Mexican food enthusiasts are familiar with the crisp and crunchy guilty pleasure of chicharrones, or fried pork rinds. But deep frying isn't the only way to hop on the nose-to-tail culinary trend that uses most parts of a delicious porker. Cueritos may be an acquired taste, but the tart, velvety soft strips of pickled pork rind are a fresh and exotic way to enjoy everything but the oink.
Find the Freshest Pork Rind
Fresh, uncooked pork rinds are easiest to find in a supermarket or butchery that has a Mexican or Latino clientele. If not, you can always ask your butcher to find some for you since it's not practical to find and peel a pig. Look for rinds that have a healthy, pink color. You can use either thick or thin cuts of the rind, but if you're new to the texture, the thinner ones may be more to your liking.
Gather the Ingredients
As with any pickling job, you'll need clean jars with lids, vinegar, pickling mix and seasonings. A pickling mix intended for meats, such as Prague powder, contains salt, sodium nitrate and sodium nitrite. You can also make your own by adding 2 tablespoons of salt and slightly less than 1/4 teaspoon of potassium nitrate to 1 quart of water. You'll need vinegar and can flavor your cueritos with sliced onion, dried or fresh chilies and spices such as coriander and thyme. You can add slices of carrot to add a touch of sweetness and color as well.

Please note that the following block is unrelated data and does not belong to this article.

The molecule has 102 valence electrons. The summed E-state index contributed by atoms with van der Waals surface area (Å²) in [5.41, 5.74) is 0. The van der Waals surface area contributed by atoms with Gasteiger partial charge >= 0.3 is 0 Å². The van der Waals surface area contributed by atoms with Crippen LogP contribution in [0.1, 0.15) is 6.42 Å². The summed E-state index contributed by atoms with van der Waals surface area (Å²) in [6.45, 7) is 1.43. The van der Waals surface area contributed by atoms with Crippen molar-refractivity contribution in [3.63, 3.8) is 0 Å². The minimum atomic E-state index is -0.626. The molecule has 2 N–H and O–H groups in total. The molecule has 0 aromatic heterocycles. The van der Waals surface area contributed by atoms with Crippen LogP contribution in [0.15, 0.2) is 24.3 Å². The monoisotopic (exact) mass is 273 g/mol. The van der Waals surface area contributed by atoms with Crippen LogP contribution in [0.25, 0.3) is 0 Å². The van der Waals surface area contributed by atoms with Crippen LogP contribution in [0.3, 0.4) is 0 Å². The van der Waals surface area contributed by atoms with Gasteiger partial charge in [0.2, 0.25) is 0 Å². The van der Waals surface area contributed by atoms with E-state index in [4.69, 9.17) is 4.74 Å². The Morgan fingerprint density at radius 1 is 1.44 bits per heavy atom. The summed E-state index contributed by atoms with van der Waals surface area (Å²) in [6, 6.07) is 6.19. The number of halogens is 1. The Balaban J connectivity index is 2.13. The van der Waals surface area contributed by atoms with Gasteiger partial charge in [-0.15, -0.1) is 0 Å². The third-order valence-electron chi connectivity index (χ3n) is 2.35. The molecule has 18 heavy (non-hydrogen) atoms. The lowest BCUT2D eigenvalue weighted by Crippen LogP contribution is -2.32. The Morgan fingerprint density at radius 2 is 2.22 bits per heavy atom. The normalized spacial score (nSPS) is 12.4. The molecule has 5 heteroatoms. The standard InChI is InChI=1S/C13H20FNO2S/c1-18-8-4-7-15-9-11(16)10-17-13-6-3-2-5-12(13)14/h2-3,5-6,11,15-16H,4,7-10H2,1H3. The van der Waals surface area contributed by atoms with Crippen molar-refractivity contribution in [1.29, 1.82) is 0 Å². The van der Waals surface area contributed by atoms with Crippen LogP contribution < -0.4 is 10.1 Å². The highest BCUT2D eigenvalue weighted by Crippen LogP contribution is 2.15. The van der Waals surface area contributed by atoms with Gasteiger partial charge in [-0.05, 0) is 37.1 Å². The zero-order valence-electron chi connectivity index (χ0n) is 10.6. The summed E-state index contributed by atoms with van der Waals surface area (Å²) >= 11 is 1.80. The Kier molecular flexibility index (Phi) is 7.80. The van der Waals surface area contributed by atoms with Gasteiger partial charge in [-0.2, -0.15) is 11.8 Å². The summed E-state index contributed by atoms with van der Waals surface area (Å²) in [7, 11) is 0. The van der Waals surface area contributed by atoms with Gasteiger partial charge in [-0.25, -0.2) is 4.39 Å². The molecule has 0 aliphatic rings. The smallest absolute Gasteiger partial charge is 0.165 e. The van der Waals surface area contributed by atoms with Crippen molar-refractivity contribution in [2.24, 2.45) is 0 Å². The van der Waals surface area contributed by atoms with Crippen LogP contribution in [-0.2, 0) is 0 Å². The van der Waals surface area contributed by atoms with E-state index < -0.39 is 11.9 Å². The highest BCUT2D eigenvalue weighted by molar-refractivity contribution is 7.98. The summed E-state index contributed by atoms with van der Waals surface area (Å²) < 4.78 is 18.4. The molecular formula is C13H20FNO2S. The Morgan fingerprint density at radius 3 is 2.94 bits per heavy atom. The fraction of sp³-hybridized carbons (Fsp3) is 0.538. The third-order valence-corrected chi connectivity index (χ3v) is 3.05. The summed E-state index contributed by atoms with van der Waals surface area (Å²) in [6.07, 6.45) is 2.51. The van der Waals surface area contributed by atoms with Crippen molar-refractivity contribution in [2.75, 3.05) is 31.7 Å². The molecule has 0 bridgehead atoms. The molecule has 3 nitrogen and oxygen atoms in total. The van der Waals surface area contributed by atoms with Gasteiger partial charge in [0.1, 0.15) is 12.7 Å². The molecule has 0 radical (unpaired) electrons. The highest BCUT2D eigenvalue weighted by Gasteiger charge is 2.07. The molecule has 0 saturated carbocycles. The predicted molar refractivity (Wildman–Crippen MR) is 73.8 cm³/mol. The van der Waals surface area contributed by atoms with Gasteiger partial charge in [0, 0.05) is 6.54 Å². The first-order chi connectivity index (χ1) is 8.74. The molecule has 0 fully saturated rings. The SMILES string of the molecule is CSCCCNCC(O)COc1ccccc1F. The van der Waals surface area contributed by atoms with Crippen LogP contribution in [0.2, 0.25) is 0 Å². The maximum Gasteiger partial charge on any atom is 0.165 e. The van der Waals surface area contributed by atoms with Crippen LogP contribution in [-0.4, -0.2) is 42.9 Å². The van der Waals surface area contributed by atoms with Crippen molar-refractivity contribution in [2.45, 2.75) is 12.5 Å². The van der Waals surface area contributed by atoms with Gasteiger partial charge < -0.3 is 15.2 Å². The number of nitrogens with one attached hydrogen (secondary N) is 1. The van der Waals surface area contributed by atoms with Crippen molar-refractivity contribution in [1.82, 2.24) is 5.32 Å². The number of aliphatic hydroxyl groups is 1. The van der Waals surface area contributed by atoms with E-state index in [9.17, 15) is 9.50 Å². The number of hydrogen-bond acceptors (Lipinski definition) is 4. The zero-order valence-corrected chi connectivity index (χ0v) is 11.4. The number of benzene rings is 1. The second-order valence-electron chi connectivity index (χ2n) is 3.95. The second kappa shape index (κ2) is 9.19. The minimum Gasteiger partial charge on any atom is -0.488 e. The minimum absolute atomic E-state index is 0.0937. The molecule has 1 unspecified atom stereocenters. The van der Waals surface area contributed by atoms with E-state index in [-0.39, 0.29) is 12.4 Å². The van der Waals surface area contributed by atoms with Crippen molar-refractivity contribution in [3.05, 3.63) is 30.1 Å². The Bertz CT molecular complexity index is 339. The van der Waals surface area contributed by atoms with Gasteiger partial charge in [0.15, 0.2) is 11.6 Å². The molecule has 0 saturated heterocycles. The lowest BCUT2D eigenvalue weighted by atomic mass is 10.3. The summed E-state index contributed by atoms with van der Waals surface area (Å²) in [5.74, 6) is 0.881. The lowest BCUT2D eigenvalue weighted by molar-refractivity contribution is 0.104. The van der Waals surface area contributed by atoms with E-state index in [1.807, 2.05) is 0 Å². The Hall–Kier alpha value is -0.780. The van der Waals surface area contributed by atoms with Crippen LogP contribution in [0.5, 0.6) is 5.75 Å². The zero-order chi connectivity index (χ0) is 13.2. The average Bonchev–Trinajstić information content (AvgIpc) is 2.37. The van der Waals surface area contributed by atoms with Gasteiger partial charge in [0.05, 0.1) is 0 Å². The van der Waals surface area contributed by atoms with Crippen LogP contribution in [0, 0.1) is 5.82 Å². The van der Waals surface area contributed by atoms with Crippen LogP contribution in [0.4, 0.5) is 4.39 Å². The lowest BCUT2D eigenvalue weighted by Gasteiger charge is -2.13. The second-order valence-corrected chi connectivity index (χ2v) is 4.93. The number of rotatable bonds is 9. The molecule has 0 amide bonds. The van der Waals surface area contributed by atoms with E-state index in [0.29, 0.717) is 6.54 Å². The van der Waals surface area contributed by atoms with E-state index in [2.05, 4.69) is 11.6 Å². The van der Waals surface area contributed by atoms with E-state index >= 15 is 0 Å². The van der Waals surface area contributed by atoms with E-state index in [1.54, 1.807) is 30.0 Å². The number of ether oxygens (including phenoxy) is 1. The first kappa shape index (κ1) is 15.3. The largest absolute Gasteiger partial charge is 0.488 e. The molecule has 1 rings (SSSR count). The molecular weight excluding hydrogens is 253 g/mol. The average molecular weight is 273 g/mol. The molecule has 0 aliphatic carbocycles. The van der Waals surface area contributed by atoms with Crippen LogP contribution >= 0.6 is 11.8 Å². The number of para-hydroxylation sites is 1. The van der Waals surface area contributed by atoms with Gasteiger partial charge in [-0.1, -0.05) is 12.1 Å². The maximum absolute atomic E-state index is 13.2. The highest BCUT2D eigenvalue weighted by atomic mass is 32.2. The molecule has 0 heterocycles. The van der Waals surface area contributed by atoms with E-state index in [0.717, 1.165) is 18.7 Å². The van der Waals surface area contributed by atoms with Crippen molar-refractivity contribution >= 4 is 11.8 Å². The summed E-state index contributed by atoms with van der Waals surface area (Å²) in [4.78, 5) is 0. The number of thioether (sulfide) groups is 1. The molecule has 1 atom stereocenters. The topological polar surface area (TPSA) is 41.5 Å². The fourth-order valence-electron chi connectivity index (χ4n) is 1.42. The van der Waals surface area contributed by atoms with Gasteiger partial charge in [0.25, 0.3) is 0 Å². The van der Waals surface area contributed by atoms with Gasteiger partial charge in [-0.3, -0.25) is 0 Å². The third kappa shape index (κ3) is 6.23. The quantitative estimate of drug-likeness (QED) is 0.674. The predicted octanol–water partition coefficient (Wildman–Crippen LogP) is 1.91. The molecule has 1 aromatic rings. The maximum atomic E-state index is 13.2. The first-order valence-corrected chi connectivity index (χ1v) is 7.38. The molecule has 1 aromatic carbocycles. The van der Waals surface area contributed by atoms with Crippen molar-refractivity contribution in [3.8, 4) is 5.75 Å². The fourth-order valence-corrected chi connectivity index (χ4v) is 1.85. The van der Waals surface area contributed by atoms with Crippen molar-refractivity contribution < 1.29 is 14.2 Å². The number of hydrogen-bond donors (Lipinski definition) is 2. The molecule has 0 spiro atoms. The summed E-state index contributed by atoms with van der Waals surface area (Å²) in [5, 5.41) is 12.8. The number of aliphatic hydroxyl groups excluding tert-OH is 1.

Prepare Your Pickling Supplies
Wash your jars thoroughly, or sterilize them for extra food safey. A 6-cup jar holds 2 pounds of pork rinds and the liquid needed to cover them. Trim off any visible fat from the pork rinds. Slice the pork rinds into thin strips. The exact size is not important, but try to keep the strips as consistent in size as possible. This requires a very sharp knife, because pork rinds are tough.
Soak the Skins
This is a two-step process that takes more than a day, so plan ahead. The first part is to simmer the pickling powder and then add the pork rinds. Once they come to a simmer, cover the pot and let the pork rinds soak for at least 12 hours. Drain the pork rinds and bring another pot full of vinegar and your flavorings to a boil. Add the pork rinds and turn off the heat. Scoop the rinds into the jars and pour the vinegar over them. Cover them tightly and let them sit for at least three days. Serve them as you would any topping or in a tall glass with lime juice and hot sauce, much like you'd serve ceviche.